11 “This command I am giving you today is not too difficult for you, and it is not beyond your reach. 12 It is not kept in heaven, so distant that you must ask, ‘Who will go up to heaven and bring it down so we can hear it and obey?’ 13 It is not kept beyond the sea, so far away that you must ask, ‘Who will cross the sea to bring it to us so we can hear it and obey?’ 14 No, the message is very close at hand; it is on your lips and in your heart so that you can obey it.
15 “Now listen! Today I am giving you a choice between life and death, between prosperity and disaster. 16 For I command you this day to love the Lord your God and to keep his commands, decrees, and regulations by walking in his ways. If you do this, you will live and multiply, and the Lord your God will bless you and the land you are about to enter and occupy.
17 “But if your heart turns away and you refuse to listen, and if you are drawn away to serve and worship other gods, 18 then I warn you now that you will certainly be destroyed. You will not live a long, good life in the land you are crossing the Jordan to occupy.
19 “Today I have given you the choice between life and death, between blessings and curses. Now I call on heaven and earth to witness the choice you make. Oh, that you would choose life, so that you and your descendants might live! 20 You can make this choice by loving the Lord your God, obeying him, and committing yourself firmly to him. This is the key to your life. And if you love and obey the Lord, you will live long in the land the Lord swore to give your ancestors Abraham, Isaac, and Jacob.” Deuteronomy 30:11-20
Sometimes, it feels like evil is winning.
When we take the time to pay attention to international news and allow ourselves to be inundated with sobering statistics of genocide, war, human trafficking, and poverty. Or when we open our eyes to our own backyard and witness accounts of racial unrest, shooting, rape, and neglected children.
God, where are you now?
While walking the streets of Phnom Penh, Cambodia after dusk a few years ago, I encountered this overwhelming sense of defeat firsthand. As I watched middle-aged, caucasian men whisk young, Cambodian women down dark alley ways right in front of my eyes, I couldn’t help but wonder, is God really the Victor here?
And I know I’m not the only one to have asked this question.
David questions “O Lord, how long will you forget me? Forever? How long will you look the other way? How long must I struggle with anguish in my soul, with sorrow in my heart every day? How long will my enemy have the upper hand?” (Psalm 13:1-2)
For all of time, men and women have suffered moments of broaching their breaking point, and are left with only enough breath to utter a feeble “why?”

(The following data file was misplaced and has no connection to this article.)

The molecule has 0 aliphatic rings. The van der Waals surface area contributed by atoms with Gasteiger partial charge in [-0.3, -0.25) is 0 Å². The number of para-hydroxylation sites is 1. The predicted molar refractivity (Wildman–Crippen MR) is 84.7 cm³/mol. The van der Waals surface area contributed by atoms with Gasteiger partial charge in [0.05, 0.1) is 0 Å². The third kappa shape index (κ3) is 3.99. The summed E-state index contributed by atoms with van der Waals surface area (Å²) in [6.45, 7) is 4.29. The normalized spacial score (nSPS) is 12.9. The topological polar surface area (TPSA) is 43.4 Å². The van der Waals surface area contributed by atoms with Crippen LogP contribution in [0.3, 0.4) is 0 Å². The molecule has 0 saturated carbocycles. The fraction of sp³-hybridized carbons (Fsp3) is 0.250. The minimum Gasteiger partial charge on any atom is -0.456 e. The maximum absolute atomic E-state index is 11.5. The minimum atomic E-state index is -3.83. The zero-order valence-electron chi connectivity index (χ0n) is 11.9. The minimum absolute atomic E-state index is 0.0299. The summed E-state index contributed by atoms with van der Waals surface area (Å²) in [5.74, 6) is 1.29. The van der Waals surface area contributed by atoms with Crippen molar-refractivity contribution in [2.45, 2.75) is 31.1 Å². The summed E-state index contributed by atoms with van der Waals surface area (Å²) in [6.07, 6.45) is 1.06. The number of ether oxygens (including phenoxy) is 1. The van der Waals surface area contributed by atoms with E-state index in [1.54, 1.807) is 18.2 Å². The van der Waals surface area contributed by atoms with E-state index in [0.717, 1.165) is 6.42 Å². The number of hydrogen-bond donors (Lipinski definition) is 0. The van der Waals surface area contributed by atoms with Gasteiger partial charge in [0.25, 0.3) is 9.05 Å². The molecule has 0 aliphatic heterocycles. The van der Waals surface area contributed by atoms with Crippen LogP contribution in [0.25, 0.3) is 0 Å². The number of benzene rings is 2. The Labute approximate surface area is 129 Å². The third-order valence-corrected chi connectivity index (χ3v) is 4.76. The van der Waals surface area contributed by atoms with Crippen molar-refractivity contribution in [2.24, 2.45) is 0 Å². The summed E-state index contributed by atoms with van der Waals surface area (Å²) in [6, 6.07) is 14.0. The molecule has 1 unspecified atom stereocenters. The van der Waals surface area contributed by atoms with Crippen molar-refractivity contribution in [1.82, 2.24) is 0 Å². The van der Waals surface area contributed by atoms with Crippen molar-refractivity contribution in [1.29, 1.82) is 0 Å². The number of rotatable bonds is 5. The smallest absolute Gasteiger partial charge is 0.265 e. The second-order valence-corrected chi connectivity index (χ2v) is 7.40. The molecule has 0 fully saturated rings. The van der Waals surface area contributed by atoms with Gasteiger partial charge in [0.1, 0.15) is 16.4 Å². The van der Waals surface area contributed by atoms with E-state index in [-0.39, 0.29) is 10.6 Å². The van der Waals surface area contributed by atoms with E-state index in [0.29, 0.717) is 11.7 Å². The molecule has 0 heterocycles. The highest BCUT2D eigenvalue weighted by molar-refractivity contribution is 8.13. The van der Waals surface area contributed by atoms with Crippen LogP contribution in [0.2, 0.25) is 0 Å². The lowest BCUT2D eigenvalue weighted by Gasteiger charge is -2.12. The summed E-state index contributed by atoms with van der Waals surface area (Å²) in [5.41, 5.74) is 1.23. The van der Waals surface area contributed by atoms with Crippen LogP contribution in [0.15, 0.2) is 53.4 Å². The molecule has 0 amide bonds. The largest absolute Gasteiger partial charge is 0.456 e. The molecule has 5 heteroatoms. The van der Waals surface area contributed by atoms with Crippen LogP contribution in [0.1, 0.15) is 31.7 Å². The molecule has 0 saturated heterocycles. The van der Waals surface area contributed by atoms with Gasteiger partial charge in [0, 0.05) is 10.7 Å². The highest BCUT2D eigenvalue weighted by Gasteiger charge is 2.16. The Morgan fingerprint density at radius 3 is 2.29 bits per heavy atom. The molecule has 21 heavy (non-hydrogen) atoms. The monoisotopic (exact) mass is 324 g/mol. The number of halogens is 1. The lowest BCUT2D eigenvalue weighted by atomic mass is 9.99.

And for most of those men and women, there is eventually a season where they begin to catch their breath, regain their strength, and press on. What is it that equips humankind to survive these moments of intense oppression? And how to we access that momentum in our place of deepest despair?
What God reminds His people of, through the powerful commission given by Moses before they seize their promised land, is that we are given a choice.
Each and every experience we have as His children presents an opportunity: a fork in the road. Give into despair, resign to your last breath, and choose death,
take another step forward and choose life. Our God is a God of hope (Psalm 65) and as His heirs, we have access to that hope. The key to unlocking this hope, and the subsequent will to keep living, is to make a proactive choice. We are mandated to choose life, choose hope, and to choose to believe that he is indeed Victorious–then, now and forevermore.
Viktor Frankl, a well-known psychiatrist and neurologist who survived three years in Nazi concentration camps, derived a surprising message of hope from his time of extreme suffering during the Holocaust. He concluded that despite losing family, health, and basic human dignity, there is still one thing that will always remain: man’s ability to choose. He stated that “everything can be taken from a man but one thing: the last of the human freedoms—to choose one’s attitude in any given set of circumstances, to choose one’s own way.” ― Viktor E. Frankl, Man’s Search for Meaning
And for those of us who have tasted and known the hope of Christ, that means we will eternally have the choice to choose to believe in the promises of the God we follow. He has promised us life, a future, and a life one day marked by beauty and the absence of tears.
Join me in choosing, for today, to cling to the hope found in his promises, in the midst of the evil and darkness that is all too familiar in this world.
Then your face will brighten with innocence.
You will be strong and free of fear.
You will forget your misery;
it will be like water flowing away.
Your life will be brighter than the noonday.
Even darkness will be as bright as morning.
Having hope will give you courage.
You will be protected and will rest in safety.
You will lie down unafraid,
and many will look to you for help.